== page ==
promised lands


I’m Asian American.  I also have four teenage nieces who are Asian American.  While I’m much older than them, I remember feeling insecure about my looks when I was their age.  It's hard for young girls to be comfortable with their looks in the first place but it’s even more challenging when there is a scarcity of Asian females represented in Western media (and art).  When they are present, they are often depicted in unflattering stereotypes: the nerd, the submissive and quiet immigrant, the dragon lady, or the sexy vixen.

This series consists of portraits of Asian American girls between the ages of thirteen and nineteen.  I’ve asked these teens to choose their own clothes, shoes, accessories, hairstyle and makeup.  Other than asking them not to smile, I do not pose or direct the girls.  They decide how they want to stand or sit and what to do with their body.  Essentially, I have asked the girls to determine how they want to appear in front of the camera.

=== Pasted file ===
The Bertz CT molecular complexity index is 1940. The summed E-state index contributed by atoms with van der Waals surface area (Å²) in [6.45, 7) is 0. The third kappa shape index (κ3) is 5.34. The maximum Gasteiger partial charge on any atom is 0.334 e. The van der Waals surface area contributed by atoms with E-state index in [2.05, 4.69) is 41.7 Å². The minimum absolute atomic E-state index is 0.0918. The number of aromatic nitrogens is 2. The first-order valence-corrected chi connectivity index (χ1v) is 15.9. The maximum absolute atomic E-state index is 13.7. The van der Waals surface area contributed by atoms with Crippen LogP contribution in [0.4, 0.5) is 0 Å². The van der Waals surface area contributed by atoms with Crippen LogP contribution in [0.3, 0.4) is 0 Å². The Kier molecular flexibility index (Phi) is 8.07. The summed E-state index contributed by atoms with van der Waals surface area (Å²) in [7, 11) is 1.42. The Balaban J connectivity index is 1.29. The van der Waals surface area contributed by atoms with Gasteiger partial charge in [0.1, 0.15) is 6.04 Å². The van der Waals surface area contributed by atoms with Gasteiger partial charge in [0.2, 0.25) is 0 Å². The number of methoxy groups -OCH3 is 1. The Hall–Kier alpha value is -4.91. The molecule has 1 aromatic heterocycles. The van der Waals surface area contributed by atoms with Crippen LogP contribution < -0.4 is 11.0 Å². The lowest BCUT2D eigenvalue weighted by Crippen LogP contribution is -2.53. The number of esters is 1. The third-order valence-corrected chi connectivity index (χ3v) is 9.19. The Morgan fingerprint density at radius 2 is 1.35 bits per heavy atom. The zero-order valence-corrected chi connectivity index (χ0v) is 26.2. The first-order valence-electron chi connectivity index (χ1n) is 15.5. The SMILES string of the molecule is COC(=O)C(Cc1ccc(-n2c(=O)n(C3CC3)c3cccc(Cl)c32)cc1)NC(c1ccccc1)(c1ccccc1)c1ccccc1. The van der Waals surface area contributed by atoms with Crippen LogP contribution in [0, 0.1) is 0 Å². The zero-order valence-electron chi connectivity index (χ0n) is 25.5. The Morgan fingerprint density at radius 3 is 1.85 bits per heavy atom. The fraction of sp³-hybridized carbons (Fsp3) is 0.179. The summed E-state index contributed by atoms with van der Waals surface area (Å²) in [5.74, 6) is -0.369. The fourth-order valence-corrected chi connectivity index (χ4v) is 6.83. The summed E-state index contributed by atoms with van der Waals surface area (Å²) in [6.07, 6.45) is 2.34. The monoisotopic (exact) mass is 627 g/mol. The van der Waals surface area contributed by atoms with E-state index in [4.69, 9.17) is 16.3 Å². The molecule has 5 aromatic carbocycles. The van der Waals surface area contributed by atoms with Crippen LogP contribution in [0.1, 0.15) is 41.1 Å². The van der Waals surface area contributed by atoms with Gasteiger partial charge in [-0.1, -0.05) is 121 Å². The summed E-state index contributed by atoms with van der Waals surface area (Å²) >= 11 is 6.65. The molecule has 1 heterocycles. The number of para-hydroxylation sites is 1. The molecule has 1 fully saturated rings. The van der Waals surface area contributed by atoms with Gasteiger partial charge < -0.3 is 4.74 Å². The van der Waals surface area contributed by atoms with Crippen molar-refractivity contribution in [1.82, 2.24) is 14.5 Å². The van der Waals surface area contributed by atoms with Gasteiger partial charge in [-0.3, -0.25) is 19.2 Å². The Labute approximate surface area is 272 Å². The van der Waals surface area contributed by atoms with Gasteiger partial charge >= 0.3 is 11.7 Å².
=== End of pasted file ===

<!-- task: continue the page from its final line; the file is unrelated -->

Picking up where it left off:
The project is intended to showcase today’s Asian American female youth.  Looking at the photographs, it’s nearly impossible to tell who is an academic achiever, an aspiring model, a failing student, or a gifted musician. Each teen is unique and can’t be easily typecast.  But they also share commonalities with their peers who aren’t Asian.  These are both typical and extraordinary American teenagers.

My daughter just turned six.  Pretty soon, she’ll be facing the same challenges that my nieces face.  She’s already trying to make sense of her appearance as it relates to most storybook and movie characters.  Although I don’t expect my work to change popular culture, at least I can introduce her to images that show there are a lot more Asian American females “types” than what is currently depicted in the media.  Ultimately, it’ll be up to her to choose how to see and define herself.